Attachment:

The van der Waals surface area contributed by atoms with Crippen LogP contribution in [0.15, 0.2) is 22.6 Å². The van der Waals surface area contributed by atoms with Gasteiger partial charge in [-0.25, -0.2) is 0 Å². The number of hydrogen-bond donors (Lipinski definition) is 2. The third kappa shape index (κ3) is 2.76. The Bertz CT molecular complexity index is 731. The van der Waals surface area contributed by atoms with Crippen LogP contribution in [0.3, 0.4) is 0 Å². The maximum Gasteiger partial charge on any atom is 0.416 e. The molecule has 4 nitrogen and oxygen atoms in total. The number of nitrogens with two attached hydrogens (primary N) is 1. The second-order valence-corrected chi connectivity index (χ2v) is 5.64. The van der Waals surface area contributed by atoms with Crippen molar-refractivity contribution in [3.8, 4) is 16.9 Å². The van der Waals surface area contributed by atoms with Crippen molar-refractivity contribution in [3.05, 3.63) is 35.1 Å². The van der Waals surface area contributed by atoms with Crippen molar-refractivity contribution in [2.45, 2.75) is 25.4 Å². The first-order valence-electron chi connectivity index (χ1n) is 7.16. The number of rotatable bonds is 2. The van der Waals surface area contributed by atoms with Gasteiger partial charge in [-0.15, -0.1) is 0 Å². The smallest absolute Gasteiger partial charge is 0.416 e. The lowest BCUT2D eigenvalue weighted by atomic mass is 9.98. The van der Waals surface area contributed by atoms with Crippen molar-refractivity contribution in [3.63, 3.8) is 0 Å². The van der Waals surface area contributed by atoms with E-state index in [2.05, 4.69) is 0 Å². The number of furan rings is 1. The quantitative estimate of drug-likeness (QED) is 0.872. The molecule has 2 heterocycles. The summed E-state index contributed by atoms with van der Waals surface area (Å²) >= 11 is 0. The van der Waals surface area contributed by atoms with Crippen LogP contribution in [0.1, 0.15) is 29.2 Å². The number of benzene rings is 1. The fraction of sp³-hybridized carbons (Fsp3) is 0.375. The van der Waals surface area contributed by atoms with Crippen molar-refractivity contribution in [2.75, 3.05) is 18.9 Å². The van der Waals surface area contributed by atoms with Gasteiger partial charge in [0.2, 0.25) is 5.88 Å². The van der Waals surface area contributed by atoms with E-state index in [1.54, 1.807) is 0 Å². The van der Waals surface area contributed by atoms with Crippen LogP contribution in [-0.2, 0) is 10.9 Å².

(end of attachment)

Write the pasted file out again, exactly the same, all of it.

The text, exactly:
The van der Waals surface area contributed by atoms with Crippen LogP contribution in [0.15, 0.2) is 22.6 Å². The van der Waals surface area contributed by atoms with Gasteiger partial charge in [-0.25, -0.2) is 0 Å². The number of hydrogen-bond donors (Lipinski definition) is 2. The third kappa shape index (κ3) is 2.76. The Bertz CT molecular complexity index is 731. The van der Waals surface area contributed by atoms with Crippen LogP contribution in [0.3, 0.4) is 0 Å². The maximum Gasteiger partial charge on any atom is 0.416 e. The molecule has 4 nitrogen and oxygen atoms in total. The number of nitrogens with two attached hydrogens (primary N) is 1. The second-order valence-corrected chi connectivity index (χ2v) is 5.64. The van der Waals surface area contributed by atoms with Crippen molar-refractivity contribution in [3.8, 4) is 16.9 Å². The van der Waals surface area contributed by atoms with Crippen molar-refractivity contribution in [3.05, 3.63) is 35.1 Å². The van der Waals surface area contributed by atoms with Crippen molar-refractivity contribution in [2.45, 2.75) is 25.4 Å². The first-order valence-electron chi connectivity index (χ1n) is 7.16. The number of rotatable bonds is 2. The van der Waals surface area contributed by atoms with Gasteiger partial charge in [-0.15, -0.1) is 0 Å². The smallest absolute Gasteiger partial charge is 0.416 e. The lowest BCUT2D eigenvalue weighted by atomic mass is 9.98. The van der Waals surface area contributed by atoms with Crippen molar-refractivity contribution in [3.63, 3.8) is 0 Å². The van der Waals surface area contributed by atoms with E-state index in [2.05, 4.69) is 0 Å². The number of furan rings is 1. The quantitative estimate of drug-likeness (QED) is 0.872. The molecule has 2 heterocycles. The summed E-state index contributed by atoms with van der Waals surface area (Å²) >= 11 is 0. The van der Waals surface area contributed by atoms with Crippen LogP contribution in [0.1, 0.15) is 29.2 Å². The number of benzene rings is 1. The fraction of sp³-hybridized carbons (Fsp3) is 0.375. The van der Waals surface area contributed by atoms with Crippen molar-refractivity contribution in [2.75, 3.05) is 18.9 Å². The van der Waals surface area contributed by atoms with Gasteiger partial charge in [0.2, 0.25) is 5.88 Å². The van der Waals surface area contributed by atoms with E-state index in [1.54, 1.807) is 0 Å². The van der Waals surface area contributed by atoms with Crippen LogP contribution in [-0.2, 0) is 10.9 Å².